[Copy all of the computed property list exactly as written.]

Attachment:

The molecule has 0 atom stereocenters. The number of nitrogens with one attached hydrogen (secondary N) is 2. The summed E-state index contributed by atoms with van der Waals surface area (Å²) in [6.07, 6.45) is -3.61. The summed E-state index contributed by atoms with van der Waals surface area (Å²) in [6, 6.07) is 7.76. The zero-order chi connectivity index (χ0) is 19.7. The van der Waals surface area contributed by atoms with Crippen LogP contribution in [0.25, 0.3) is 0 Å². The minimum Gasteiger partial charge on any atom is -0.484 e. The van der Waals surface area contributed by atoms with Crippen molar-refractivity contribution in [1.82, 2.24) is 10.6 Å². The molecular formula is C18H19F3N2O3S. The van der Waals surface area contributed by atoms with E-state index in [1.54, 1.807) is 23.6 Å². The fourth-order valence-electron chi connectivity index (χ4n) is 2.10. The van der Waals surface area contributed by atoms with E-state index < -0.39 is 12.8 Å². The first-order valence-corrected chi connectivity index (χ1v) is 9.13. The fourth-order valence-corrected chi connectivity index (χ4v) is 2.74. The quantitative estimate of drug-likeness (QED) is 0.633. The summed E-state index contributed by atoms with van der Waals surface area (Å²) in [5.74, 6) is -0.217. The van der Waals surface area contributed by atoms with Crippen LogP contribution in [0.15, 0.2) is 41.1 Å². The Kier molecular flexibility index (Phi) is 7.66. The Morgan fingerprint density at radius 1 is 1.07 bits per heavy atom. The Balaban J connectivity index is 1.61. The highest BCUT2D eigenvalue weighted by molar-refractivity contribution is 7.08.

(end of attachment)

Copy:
The molecule has 0 atom stereocenters. The number of nitrogens with one attached hydrogen (secondary N) is 2. The summed E-state index contributed by atoms with van der Waals surface area (Å²) in [6.07, 6.45) is -3.61. The summed E-state index contributed by atoms with van der Waals surface area (Å²) in [6, 6.07) is 7.76. The zero-order chi connectivity index (χ0) is 19.7. The van der Waals surface area contributed by atoms with Crippen LogP contribution in [0.25, 0.3) is 0 Å². The minimum Gasteiger partial charge on any atom is -0.484 e. The van der Waals surface area contributed by atoms with Crippen molar-refractivity contribution in [1.82, 2.24) is 10.6 Å². The molecular formula is C18H19F3N2O3S. The van der Waals surface area contributed by atoms with E-state index in [1.54, 1.807) is 23.6 Å². The fourth-order valence-electron chi connectivity index (χ4n) is 2.10. The van der Waals surface area contributed by atoms with E-state index < -0.39 is 12.8 Å². The first-order valence-corrected chi connectivity index (χ1v) is 9.13. The fourth-order valence-corrected chi connectivity index (χ4v) is 2.74. The quantitative estimate of drug-likeness (QED) is 0.633. The summed E-state index contributed by atoms with van der Waals surface area (Å²) in [5.74, 6) is -0.217. The van der Waals surface area contributed by atoms with Crippen LogP contribution in [0.15, 0.2) is 41.1 Å². The Kier molecular flexibility index (Phi) is 7.66. The Morgan fingerprint density at radius 1 is 1.07 bits per heavy atom. The Balaban J connectivity index is 1.61. The highest BCUT2D eigenvalue weighted by molar-refractivity contribution is 7.08.